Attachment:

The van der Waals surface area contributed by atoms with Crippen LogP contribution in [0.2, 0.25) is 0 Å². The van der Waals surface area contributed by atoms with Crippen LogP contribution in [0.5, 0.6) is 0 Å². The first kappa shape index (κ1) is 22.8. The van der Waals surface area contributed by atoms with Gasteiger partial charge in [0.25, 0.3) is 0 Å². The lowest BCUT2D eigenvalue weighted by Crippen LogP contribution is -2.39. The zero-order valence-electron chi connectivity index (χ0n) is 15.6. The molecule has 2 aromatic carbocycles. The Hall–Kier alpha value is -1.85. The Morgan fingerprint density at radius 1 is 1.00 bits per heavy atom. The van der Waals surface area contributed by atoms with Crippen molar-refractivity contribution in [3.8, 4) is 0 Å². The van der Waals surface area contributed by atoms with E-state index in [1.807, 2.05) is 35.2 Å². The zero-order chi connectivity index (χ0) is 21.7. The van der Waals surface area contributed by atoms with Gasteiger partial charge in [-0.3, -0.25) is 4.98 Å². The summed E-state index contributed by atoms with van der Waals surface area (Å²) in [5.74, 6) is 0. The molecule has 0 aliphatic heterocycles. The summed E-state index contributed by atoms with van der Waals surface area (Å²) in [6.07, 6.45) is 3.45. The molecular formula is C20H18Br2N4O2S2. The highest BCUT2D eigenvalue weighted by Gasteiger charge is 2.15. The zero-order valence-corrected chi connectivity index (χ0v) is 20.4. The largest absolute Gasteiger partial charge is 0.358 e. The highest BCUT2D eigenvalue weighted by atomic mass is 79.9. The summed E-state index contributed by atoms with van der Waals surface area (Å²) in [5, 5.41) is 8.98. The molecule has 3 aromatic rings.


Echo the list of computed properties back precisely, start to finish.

The van der Waals surface area contributed by atoms with Crippen LogP contribution in [0.2, 0.25) is 0 Å². The van der Waals surface area contributed by atoms with Crippen LogP contribution in [0.5, 0.6) is 0 Å². The first kappa shape index (κ1) is 22.8. The van der Waals surface area contributed by atoms with Gasteiger partial charge in [0.25, 0.3) is 0 Å². The lowest BCUT2D eigenvalue weighted by Crippen LogP contribution is -2.39. The zero-order valence-electron chi connectivity index (χ0n) is 15.6. The molecule has 2 aromatic carbocycles. The Hall–Kier alpha value is -1.85. The Morgan fingerprint density at radius 1 is 1.00 bits per heavy atom. The van der Waals surface area contributed by atoms with Crippen molar-refractivity contribution in [3.8, 4) is 0 Å². The van der Waals surface area contributed by atoms with E-state index in [1.807, 2.05) is 35.2 Å². The zero-order chi connectivity index (χ0) is 21.7. The van der Waals surface area contributed by atoms with Gasteiger partial charge in [-0.3, -0.25) is 4.98 Å². The summed E-state index contributed by atoms with van der Waals surface area (Å²) in [5.74, 6) is 0. The molecule has 0 aliphatic heterocycles. The summed E-state index contributed by atoms with van der Waals surface area (Å²) in [6.07, 6.45) is 3.45. The molecular formula is C20H18Br2N4O2S2. The highest BCUT2D eigenvalue weighted by Gasteiger charge is 2.15. The zero-order valence-corrected chi connectivity index (χ0v) is 20.4. The largest absolute Gasteiger partial charge is 0.358 e. The highest BCUT2D eigenvalue weighted by atomic mass is 79.9. The summed E-state index contributed by atoms with van der Waals surface area (Å²) in [5, 5.41) is 8.98. The molecule has 3 aromatic rings.